SpaceX, the upstart company, and NASA, the government agency, both have plans to venture to Mars and orbit the moon. But that doesn’t mean they’ve launched a new space race.
In fact, NASA has long been SpaceX’s most important customer, providing contracts to deliver cargo and eventually astronauts to the International Space Station. And the Hawthorne company will need NASA’s technical support to achieve the first of its grand ambitions in deep space.
SpaceX Chief Executive Elon Musk acknowledged as much last week, shortly after announcing that SpaceX would launch two private, paying individuals on a weeklong lunar flyby in 2018.
“SpaceX could not do this without NASA,” Musk tweeted. “Can’t express enough appreciation.”
NASA, on the other hand, has come to rely on SpaceX and other companies for transport to the space station as its funding has tightened. In today’s dollars, the agency’s budget is about half what it was at the peak of the 1960s, and down from the 1990s.
In the wake of the SpaceX news, NASA issued a statement that said it is “changing the way it does business through its commercial partnerships,” in part to “free” the agency to focus on rockets and spacecraft to go beyond the moon into deep space.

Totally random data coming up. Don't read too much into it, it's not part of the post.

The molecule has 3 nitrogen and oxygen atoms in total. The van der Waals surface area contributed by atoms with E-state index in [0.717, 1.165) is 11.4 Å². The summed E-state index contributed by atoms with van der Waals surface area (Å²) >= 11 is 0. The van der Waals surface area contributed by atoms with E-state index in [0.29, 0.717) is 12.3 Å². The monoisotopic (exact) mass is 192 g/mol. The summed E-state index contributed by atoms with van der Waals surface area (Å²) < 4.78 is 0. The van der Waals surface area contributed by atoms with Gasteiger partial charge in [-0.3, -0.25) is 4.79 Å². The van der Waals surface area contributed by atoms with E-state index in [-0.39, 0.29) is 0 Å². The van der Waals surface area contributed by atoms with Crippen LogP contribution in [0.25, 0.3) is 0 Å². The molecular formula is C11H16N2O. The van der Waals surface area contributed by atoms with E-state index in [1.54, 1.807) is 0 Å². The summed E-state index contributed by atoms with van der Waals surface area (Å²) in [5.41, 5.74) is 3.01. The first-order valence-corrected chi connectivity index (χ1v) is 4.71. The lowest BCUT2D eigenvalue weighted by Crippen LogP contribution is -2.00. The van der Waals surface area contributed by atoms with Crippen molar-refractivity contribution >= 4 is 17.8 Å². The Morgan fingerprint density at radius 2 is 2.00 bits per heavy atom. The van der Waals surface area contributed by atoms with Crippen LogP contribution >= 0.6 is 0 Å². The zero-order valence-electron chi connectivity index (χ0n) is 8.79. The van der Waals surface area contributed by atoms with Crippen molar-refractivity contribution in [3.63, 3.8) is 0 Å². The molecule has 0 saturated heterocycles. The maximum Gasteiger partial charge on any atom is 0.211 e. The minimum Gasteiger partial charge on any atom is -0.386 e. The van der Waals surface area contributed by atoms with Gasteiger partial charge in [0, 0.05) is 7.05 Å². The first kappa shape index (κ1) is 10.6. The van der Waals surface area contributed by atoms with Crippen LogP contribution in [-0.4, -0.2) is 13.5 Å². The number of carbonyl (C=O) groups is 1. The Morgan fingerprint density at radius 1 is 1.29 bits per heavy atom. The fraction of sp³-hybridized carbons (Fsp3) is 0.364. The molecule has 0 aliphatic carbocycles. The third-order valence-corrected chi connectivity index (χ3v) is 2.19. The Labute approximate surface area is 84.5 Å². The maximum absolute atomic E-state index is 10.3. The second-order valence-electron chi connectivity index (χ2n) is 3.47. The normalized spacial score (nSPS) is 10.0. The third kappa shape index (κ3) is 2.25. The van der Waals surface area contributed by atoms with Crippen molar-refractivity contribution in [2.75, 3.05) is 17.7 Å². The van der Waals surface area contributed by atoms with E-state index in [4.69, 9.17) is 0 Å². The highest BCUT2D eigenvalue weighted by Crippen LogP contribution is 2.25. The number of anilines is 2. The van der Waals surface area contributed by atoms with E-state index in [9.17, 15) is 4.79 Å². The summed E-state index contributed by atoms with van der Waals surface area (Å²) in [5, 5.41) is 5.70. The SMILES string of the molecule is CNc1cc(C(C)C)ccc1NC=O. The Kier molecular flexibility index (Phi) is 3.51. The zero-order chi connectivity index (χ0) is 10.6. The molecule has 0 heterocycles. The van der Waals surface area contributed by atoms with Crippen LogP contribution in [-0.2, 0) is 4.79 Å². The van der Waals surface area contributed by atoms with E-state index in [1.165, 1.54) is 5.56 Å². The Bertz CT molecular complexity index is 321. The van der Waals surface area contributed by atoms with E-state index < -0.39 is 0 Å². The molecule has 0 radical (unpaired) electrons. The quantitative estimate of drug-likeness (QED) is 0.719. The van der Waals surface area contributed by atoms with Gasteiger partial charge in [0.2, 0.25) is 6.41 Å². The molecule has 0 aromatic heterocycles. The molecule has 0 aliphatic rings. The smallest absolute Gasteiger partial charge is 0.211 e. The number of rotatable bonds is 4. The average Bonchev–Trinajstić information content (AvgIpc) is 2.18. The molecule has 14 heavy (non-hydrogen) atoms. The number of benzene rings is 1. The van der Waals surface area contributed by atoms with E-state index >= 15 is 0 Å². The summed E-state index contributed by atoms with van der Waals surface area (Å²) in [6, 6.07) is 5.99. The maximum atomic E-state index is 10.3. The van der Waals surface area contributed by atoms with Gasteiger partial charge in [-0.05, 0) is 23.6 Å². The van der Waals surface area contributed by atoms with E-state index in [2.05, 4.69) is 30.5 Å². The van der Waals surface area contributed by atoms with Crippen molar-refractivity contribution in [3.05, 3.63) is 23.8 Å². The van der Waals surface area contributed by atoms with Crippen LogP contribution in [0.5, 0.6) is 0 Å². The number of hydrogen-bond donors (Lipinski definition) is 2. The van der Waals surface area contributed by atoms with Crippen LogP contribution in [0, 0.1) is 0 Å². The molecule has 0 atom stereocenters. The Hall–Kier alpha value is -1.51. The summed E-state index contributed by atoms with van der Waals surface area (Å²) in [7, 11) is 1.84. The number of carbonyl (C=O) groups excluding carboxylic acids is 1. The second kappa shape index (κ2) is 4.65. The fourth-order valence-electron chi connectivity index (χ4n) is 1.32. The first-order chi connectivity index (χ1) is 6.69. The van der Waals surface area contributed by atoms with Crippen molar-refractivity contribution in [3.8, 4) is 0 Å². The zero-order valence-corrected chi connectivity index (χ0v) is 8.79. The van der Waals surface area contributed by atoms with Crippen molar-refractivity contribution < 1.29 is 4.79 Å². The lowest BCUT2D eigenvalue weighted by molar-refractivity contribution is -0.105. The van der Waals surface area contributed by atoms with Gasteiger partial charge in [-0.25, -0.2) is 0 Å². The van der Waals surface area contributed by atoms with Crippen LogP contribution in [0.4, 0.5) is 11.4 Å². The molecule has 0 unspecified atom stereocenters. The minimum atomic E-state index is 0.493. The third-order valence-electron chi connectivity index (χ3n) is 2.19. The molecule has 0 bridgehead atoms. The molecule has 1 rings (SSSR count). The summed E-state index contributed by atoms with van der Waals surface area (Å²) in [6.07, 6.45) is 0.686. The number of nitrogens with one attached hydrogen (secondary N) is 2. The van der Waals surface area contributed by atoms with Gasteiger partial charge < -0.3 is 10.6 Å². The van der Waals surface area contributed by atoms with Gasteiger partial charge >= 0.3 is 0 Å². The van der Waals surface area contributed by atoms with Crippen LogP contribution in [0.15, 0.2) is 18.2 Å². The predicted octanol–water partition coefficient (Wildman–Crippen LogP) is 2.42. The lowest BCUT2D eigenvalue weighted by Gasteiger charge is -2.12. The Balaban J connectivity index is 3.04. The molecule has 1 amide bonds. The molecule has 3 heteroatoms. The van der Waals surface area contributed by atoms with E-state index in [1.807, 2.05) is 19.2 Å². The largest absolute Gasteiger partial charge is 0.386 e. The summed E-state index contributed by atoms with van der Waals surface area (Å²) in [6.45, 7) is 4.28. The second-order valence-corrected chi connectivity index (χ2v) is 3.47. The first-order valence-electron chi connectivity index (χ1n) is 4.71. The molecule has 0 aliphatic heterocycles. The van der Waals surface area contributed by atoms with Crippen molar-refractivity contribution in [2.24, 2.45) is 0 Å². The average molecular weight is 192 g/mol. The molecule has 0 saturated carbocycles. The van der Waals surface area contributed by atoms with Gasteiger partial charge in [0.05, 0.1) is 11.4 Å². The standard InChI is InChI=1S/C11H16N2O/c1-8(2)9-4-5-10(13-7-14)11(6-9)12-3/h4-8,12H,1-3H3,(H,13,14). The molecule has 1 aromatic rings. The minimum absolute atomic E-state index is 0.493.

“The whole idea is that NASA is at the point of a spear,” said Howard McCurdy, professor in the school of public affairs at American University. “It’s like exploration of any terrestrial realm. This is the way the model is supposed to work.”
Indeed, the rapid ascent of Musk and other space industry pioneers is validation of the public-private partnership envisioned when Congress passed the Commercial Space Launch Act of 1984.
By the mid-2000s, NASA was signing contracts with the private sector to fill in for its own funding constraints and the impending retirement of the space shuttle program.
In 2006, SpaceX won its first NASA award for $278 million to help develop the company’s now-workhorse Falcon 9 rocket and Dragon space capsule. It later received an additional $118 million, and SpaceX contributed a total of about $454 million of its own funds to finish development, according to a NASA report.
Content retrieved from: http://www.latimes.com/business/la-fi-spacex-nasa-20170301-story.html.